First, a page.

Why Schrodinger (SDGR) Stock is a Compelling Investment Case

Andaz Private Investments recently released its Q3 2020 Investor Letter, a copy of which you can download here. The fund posted a return of 14.6% in the first nine months of 2020, outperforming the S&P 500 Index which returned 6.5% in the same period. You should check out Andaz Private Investments top 5 stock picks for investors to buy right now, which could be the biggest winners of this year.

In the said letter, Andaz Private Investments highlighted a few stocks and Schrodinger Inc. (NASDAQ:SDGR) is one of them. Schrodinger Inc. (NASDAQ:SDGR) is a life sciences and materials science company. In the last three months, Schrodinger Inc. (NASDAQ:SDGR) stock lost 43.2% and on October 7th it had a closing price of $53.97. Here is what Andaz Private Investments said:

“Schrödinger is a fascinating company but market participants are truly struggling to find a way to think about the business model. To look around the corner in Schrödinger, investors need to find the most important metric.

The investment case with Schrödinger is all about the speed at which the company is covering ground in the drug discovery space. What does this mean and why is this the right way to think about it?

As you may know, all the chemicals in the universe are thought to be around 1060. Schrödinger’s platform is able to explore 237 billion different compounds computationally every six months. This is based on today’s compute power. Obviously, compute power is increasing and accelerating each year, which means that at some point in the future, Schrödinger will be able to explore 237 billion different compounds computationally per day.

Now, compare this to a typical drug discovery program which synthesizes and tests only 1,000 molecules per year. Not only is this snail pace, it is also based on trial-and-error. To test 1,000 molecules costs c.$5 million and consumes considerable time.

That gap between the output from traditional laboratories and the speed at which Schrödinger is able to cover ground is widening at an accelerating pace.

Secondly, people are not accurately taking into account that large pharmaceutical companies are contributing knowledge and intellectual property onto Schrödinger’s computational platform. For example, Schrödinger has a partnership with Takeda Pharmaceutical where Takeda will combine its knowledge of structural biology with Schrödinger’s computational platform. In exchange for exclusive output of any discoveries, Takeda will pay an undisclosed 3-digit $xxx million per program, as well as royalties on future sales. Schrödinger is also collaborating with other companies like ThermoFischer, Bayer, AstraZeneca and Sanofi.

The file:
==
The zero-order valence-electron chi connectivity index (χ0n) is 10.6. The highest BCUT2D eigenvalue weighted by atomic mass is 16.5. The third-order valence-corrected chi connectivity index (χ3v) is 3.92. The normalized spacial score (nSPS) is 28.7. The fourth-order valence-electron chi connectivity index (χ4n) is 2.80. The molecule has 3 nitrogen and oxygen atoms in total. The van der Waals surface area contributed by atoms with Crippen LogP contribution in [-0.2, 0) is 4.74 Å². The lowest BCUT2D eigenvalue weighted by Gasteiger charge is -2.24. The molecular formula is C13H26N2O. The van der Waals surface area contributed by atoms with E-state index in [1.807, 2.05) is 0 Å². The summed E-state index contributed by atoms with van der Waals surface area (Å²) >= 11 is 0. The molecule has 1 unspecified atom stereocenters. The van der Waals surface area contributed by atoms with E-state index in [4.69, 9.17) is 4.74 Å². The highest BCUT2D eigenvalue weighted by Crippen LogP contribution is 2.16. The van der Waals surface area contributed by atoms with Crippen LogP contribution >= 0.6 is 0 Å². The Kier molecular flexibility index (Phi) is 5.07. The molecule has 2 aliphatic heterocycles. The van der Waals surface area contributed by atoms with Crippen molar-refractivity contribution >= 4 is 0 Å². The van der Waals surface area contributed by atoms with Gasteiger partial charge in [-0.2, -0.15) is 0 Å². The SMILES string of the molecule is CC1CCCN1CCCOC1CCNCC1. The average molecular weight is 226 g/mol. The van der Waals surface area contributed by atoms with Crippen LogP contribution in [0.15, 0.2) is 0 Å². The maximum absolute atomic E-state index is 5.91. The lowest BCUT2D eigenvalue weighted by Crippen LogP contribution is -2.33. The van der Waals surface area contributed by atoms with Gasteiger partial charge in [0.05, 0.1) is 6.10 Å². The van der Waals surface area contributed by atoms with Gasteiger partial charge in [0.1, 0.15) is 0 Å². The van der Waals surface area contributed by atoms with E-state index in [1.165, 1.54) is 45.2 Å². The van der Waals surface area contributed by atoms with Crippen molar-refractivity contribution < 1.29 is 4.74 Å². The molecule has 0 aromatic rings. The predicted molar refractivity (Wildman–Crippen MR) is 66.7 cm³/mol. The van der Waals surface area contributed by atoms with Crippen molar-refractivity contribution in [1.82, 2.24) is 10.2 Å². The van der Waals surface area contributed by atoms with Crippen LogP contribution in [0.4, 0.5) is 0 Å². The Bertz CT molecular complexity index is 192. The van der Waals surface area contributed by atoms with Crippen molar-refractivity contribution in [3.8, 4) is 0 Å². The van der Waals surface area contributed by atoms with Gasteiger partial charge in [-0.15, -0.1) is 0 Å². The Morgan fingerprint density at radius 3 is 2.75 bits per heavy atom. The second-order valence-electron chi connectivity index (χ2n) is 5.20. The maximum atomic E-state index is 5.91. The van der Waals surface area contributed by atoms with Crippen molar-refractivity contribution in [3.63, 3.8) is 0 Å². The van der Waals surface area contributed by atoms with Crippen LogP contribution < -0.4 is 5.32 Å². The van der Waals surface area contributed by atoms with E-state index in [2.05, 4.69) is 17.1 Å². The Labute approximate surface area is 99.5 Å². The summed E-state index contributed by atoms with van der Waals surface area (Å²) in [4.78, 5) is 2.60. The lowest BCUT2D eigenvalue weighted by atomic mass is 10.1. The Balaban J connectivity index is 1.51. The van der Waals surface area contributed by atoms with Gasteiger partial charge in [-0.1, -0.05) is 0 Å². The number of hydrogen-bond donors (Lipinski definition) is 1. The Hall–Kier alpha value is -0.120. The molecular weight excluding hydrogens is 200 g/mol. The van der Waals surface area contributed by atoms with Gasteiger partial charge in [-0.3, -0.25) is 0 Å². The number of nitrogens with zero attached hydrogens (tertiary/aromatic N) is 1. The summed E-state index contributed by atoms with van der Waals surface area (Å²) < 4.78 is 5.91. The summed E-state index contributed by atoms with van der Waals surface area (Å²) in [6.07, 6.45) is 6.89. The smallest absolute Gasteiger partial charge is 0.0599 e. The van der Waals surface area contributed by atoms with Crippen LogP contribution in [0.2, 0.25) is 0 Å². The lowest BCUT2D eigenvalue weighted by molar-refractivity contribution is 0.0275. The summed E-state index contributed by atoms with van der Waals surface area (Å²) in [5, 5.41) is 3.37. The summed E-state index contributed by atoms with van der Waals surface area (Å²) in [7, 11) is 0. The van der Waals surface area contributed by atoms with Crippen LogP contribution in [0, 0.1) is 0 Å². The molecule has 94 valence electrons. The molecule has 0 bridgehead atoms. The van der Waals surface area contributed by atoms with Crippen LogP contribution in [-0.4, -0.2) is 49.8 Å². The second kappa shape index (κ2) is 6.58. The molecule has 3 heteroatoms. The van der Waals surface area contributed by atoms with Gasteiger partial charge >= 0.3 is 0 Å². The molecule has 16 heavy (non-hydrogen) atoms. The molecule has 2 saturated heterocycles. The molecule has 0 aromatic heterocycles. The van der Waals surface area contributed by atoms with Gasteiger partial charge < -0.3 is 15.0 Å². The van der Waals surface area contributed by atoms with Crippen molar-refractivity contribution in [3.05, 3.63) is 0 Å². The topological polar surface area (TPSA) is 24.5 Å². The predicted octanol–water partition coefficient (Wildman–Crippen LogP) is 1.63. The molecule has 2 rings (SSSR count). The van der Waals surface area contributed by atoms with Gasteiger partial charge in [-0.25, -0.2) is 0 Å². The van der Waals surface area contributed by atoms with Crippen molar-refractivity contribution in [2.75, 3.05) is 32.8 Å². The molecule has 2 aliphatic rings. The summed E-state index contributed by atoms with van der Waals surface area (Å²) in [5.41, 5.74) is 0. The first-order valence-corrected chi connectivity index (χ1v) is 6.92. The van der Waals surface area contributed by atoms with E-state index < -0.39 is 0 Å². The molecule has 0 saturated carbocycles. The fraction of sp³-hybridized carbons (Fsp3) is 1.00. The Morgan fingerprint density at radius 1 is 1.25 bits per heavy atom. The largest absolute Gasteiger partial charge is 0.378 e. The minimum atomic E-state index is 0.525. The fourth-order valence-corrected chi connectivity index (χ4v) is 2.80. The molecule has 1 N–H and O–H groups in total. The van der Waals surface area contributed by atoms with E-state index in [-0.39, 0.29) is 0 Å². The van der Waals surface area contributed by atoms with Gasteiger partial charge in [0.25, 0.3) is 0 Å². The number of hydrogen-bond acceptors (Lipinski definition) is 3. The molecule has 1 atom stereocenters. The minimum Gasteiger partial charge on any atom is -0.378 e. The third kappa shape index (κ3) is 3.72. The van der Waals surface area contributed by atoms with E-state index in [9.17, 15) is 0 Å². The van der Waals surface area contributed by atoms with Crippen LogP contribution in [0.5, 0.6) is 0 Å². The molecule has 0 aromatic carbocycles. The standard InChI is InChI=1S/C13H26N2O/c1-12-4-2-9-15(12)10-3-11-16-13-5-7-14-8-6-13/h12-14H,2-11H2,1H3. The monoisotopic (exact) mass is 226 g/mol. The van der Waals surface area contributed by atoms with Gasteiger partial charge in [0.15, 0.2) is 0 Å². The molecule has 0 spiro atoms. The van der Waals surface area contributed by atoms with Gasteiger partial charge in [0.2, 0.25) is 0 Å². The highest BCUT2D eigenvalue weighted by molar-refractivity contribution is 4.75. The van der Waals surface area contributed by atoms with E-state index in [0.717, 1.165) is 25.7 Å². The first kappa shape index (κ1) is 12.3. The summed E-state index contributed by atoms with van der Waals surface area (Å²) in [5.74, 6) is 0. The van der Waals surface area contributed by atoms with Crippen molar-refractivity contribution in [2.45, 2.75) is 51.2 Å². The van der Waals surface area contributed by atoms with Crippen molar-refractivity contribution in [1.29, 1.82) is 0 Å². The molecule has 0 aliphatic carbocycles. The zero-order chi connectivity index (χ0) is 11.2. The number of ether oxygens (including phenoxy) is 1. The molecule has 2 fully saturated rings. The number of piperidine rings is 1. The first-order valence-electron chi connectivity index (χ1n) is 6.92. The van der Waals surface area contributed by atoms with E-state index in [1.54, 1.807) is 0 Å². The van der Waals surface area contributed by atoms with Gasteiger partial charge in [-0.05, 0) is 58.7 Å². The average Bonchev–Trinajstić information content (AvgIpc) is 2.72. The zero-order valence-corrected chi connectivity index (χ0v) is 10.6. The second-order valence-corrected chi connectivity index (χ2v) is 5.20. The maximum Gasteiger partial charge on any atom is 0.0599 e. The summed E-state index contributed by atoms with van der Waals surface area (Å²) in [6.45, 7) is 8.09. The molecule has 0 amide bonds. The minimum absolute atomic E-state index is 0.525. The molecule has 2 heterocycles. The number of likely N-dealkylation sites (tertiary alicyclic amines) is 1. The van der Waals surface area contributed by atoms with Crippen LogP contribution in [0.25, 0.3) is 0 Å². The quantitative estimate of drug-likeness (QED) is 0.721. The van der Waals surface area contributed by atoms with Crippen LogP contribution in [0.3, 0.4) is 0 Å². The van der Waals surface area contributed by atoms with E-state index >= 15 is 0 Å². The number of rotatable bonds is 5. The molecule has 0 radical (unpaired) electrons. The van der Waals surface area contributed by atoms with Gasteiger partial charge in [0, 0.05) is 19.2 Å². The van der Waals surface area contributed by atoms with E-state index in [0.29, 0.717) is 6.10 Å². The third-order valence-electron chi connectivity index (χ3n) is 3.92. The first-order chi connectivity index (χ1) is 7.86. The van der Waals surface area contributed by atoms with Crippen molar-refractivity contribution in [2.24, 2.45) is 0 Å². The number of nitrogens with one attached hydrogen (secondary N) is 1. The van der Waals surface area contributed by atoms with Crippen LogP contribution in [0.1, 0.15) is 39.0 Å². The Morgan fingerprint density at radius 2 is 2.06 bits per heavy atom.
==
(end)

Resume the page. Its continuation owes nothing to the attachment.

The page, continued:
Market participants already know that all of the top 20 pharmaceutical companies use Schrödinger’s computational drug discovery platform. It is a huge mistake however to ignore that learnings, discoveries, knowledge, and intellectual property are cumulatively being added to this first-principles physics-based computational platform and the speed at which Schrödinger is covering ground is accelerating.

The output is already impressive. Today, Schrödinger’s computational platform is used for 2 main reasons: 1) to explore vast amounts of chemical space on the computer (as opposed to synthesizing in a lab) to seek ‘hit’ or superior molecules; and 2) to optimize or design-in drug properties required. When a pre-selected molecule is run through Schrödinger’s platform (i.e. reduced biology risk), the industry is noticing that Schrödinger’s platform is increasing the probability of success for a drug to reach ‘development candidate’ stage from 1/8 to above 8/10. Obviously, at a fraction of the time and a fraction of the cost.